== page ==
Let's start with the less interesting cars and vans. These are the favourite vehicles I have owned in the past
We had a VW transporter camper once. We had many of good times in it but it cost us a fortune to keep going so we had to get rid of it. One time, I was reversing out of my very narrow drive, the fuel line gave way, spraying petrol over the engine and then bursting into flames. Luckily with the side opening door I was able to exit the van and get around the back with the fire extinguisher that I always have one of near to me. I put the fire out before it did any major damage to the van or houses each side of the van. Have you ever seen a camper van gas bottle explode?
2020 We now have this:
My first car. A Hillman Imp
I had an HA Viva Van too. Very handy.
An Audi Coupe. This one cost us a fortune too. All sorts went wrong with it.
Now to the good stuff, my motorcycles!
A little history first: When I started riding in 1972, you could get a provisional licence at 17 (I just missed out because of a slight hesitation to apply. Just after my 16th birthday, the law was changed from age 16 to 17). You could ride anything up to 250cc or anything at all with a sidecar attached on a provisional licence. There were a lot of bikes about with token sidecars attached. Although I have always thought that a sidecar is an abomination. Thanks to UK Nostalgia Project for this image of a sidewinder sidecar. As you can see, just a couple of quick clamps and bits of wiring and you are out on your superbike with no experience whatsoever, that's if you can be bothered with the law. This was in the days before helmets were compulsory too of course.
Needless to say, I have always worn a helmet and other protective gear. I saw too many broken people in my work to ignore safety. I despair when I see folks on bikes in T shirts, shorts and trainers.
The test at that time (1972) was 30 minutes long which included the time for a quick verbal quiz on the highway code by the examiner. My test started late and consisted of one circuit to the left ("keep turning first left" he said, then "I will step out into the road and I want you to do an emergency stop"). I saw him at least 100 yards away at the side of the road so had time to do a proper look over the shoulder and indicate before pulling up to a gentle halt in front of him. He then said, "Set off and keep turning first right and stop when you get back here". The whole riding part took about 10 minutes of which time he probably had me in view for maybe 2 minutes. He then asked me a couple of highway code questions and told me I had passed the test. No wonder so many young motorcyclists died in those days. I learned from my own mistakes, fortunately without hurting myself much until only very recently when due to absolute stupidity I dropped my bike on my foot and broke it (my foot too!)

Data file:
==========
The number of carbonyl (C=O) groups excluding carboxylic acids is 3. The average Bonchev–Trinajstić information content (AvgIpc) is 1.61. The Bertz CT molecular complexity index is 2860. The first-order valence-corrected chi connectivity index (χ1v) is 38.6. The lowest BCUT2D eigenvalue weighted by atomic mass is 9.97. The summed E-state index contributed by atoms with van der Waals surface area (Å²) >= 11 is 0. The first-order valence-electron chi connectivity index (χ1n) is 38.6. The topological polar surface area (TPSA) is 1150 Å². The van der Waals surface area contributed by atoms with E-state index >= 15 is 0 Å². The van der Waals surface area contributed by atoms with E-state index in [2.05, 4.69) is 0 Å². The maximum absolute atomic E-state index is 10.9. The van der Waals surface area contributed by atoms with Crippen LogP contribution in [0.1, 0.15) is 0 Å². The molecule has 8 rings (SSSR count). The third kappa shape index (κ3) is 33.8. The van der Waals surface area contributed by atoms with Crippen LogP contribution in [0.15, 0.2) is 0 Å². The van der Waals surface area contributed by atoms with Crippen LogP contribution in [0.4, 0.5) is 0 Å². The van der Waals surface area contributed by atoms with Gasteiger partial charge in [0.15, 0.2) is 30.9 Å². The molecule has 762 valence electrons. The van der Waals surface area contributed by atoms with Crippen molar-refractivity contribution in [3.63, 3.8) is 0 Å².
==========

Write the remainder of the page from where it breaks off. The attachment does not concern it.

BSA Bantam D14-4
On my 17th birthday (1972) I was out on the road on my BSA Bantam 175 D14-4. It only lasted 2 or 3 months. I ran into the side of a delivery van at Marfleet as it did a U turn in front of me. The insurance I got from that paid for my next bike
Honda CD 175
This was a good solid little bike and I used it for quite a while for work before the urge took me to get another.
1974. I bought it new and spent a lot of time keeping it clean. When I sold it, it was still in showroom condition. It was a great two stroke bike.
Norton Navigator 350
I then passed my test and bought Nick Winter's Norton Navigator off him. I was forever dismantling and fixing it. There was a nasty problem with a gear selector always going faulty. This photo with me sat on it was taken in 1972 before I owned it.
Suzuki GT 750 (Kettle)